Friday, September 9, 2011

Eating, talking, learning and possibly crying

Yes I'm getting around this week, in fact, it's quite ridiculous. Just like boyfriends and busses all arriving at the same time, it's pretty much the same with food events. Even for me, five in one week is quite exceptional. After cooking for 85 people last Sunday, (including kids and dogs), the week just past saw a plethora of food events; a fabulous madness of eating, debating, learning and being wowed by what's going on in Irish food.

In reverse I'll start with the GIY Gathering which starts tomorrow in Waterford. The city has had a great food festival on throughout this week, and this Saturday and Sunday, the Grow it Yourself movement is having a huge shindig - a conference, workshop and street feast all in one.

The GIY movement has been a huge success in Ireland with all credit due to Michael Kelly who left city life, literally, to start a rural smallholding in Waterford. He got stuck in, planted seeds, grew food and as with all of us, learned a few lessons along the way. After realising that growing your own veg and keeping hens and pigs were activities being shared right across the country, Michael set up the first Grow it Yourself group in Waterford so that local people could get together, share tips, stories and probably cry a bit over what the snails were doing to their crop. Since that first group set up in 2008, Michael has established GIY communities across Ireland, with new member groups cropping up continually, providing a social and learning resource for people starting their own vegetable gardens and who want to connect with others.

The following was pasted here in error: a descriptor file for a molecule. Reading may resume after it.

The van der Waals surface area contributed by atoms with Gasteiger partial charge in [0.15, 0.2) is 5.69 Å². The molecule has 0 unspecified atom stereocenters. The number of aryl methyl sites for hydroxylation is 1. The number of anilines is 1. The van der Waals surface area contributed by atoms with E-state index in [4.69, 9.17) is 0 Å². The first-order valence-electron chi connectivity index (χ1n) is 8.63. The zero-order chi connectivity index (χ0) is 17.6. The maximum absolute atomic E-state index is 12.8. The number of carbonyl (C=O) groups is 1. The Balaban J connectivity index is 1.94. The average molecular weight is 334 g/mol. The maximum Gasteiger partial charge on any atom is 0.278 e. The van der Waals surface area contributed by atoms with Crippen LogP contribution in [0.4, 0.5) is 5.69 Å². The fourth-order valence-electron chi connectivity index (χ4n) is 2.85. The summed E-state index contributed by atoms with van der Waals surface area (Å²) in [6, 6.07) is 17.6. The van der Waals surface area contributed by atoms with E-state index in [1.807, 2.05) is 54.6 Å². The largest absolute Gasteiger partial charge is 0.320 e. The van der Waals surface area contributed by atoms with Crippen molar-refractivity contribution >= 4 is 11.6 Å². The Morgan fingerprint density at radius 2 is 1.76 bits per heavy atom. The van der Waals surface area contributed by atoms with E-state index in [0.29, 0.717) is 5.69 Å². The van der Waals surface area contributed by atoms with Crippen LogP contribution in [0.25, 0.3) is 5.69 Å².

The movement has been a spectacular success and tomorrow I'm delighted to be asked to speak at their conference in Waterford on the topic of "Can GIY save the world?" My talk will be about the success of urban gardens all over the world, the return to growing your own food and how to live a life less reliant on supermarkets and to be ultimately more food secure. For more info check out

For a run through of the weeks other food entertainments I'll have a few further posts up in the next few days. What's most remarkable about all the activity going on in Irish food at the moment is that it seems to be really touching people, and not just foodies. I feel in a sense that many people are reconnecting to the amazing agriculture and food producers we have in this country and finding ways in which to interact with it more. But if you still believe it's impossible to live without a weekly shop and vast amounts of imported foods, come along to my talk tomorrow, and I'll prove you wrong.

No comments:

Post a Comment